“This dependence is dangerous. Big buyers must allocate their purchases to all manufacturers that meet quality standards and even those with limited capacity.”
Luckily for local manufacturers, some major ARV buyers seem to have similar concerns.
Responding to Procela, the Director of Research at the Office of the US Global Aids Coordinator has called on the global health community to make submission on the matter to the office.
Such submissions, he said would help the office consolidate its position at the next WHO’s ARVs procurement meeting.
“Our pharmaceutical sector has the capacity and technology to participate in such international tenders,” says Flora Mutahi, the chairlady Kenya Association of Manufactures (KMA).
“That is right,” says Palu Dhanani, chairman of the Federation of Kenya Pharmaceutical Manufacturers.
Several local drug companies he says have spent huge amounts of resources to install globally accepted standards called GMP or Good Manufacturing Practice.
But discriminative government policies, he says shut them out of the Global Fund and Pepfar funded ARVs market.
When the donors supply imported drugs to the government, he explains they are exempt from all import duties, levies and taxes in Kenya.
But if the same donor agencies were to buy from local manufacturers, the Kenyan government would first take away a railways development levy and an import declaration fee.
“This, at four per cent may be a small amount but it has a huge effect on competing in international pricing,” explains Dhalani also a director at Universal Corporation.
KMA has petitioned the government to remove the railway and the import declaration levies. “These two charges should be done away with completely as they are duplicitous in nature and they make Kenyan goods non-competitive,” says KMA in her 2017 industrial transformation agenda.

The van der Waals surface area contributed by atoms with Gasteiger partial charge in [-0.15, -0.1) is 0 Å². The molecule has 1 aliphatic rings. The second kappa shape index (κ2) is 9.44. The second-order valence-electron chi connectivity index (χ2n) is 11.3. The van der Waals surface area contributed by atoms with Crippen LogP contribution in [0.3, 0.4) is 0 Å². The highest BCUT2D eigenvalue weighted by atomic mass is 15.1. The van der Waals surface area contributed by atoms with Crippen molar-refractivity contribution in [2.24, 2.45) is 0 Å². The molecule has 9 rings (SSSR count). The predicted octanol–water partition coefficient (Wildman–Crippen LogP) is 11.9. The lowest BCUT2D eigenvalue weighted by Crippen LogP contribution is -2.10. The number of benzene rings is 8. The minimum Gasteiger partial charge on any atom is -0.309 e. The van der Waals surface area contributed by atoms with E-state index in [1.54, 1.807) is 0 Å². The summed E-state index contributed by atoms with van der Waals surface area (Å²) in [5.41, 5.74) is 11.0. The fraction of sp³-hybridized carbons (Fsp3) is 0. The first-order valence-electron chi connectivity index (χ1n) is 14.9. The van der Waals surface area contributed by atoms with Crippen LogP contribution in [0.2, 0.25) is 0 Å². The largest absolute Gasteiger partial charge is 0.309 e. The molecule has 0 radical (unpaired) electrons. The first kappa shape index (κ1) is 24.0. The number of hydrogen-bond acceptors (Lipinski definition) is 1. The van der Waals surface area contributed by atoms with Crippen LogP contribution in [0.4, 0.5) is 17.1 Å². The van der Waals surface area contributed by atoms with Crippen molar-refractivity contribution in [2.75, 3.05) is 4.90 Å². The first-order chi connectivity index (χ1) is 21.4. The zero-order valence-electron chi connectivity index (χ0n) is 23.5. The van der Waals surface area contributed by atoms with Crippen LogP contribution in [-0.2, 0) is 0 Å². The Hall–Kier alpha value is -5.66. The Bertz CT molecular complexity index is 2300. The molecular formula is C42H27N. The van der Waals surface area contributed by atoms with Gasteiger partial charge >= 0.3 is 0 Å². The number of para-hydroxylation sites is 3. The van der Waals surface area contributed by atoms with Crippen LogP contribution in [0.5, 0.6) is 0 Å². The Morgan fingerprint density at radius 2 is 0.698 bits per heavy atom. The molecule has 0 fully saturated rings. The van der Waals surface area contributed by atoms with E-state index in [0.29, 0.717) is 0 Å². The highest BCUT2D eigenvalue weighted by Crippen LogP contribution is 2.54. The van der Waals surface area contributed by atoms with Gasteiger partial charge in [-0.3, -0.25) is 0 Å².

In Uganda, a factory to manufacture mainly ARV and antimalarial drugs was opened in October 2007 . The joint venture between a local company, and Indian generics manufacturer saw the cost of these life-saving remedies drop from between US$ 15 and US$ 9 to between US$ 9 and US$ 2 per patient per month, according to WHO.
In 2015 while chairing a high-level meeting on HIV at the United Nations Headquarters in New York, President Kenyatta had talked of his commitment to the manufacture of Aids medicines locally.
However while he contributed some Sh200 million to the Global Fund kitty the President did not seem to have the proper briefing on the status of ARVs production.
The President had said Africa was on its way to start production of ARVs while in reality manufacture in Kenya had taken off almost four years ago but struggling under unfair government policies.
The office of Dr Chris Kiptoo the PS Ministry of Industry Trade and Cooperatives says they are working hard to ensure a fair trading ground for local manufacturers.
Technocrats at the ministry’s international trade department say they are addressing the unfair advantage enjoyed by foreign drug importers to Kenya.
They say the Government is in the process of launching the National Trade Policy that will comprehensively address the concerns of local pharmaceutical manufacturers.
Health Cabinet Secretary Cleopa Mailu says the proposed policy will offer specific incentives to local pharmaceutical companies for increased production.
Some of the incentives to be offered, says Dr Mailu will have Kemsa give preference to locally produced medicines in public procurement and removal various prohibitive tariff barriers.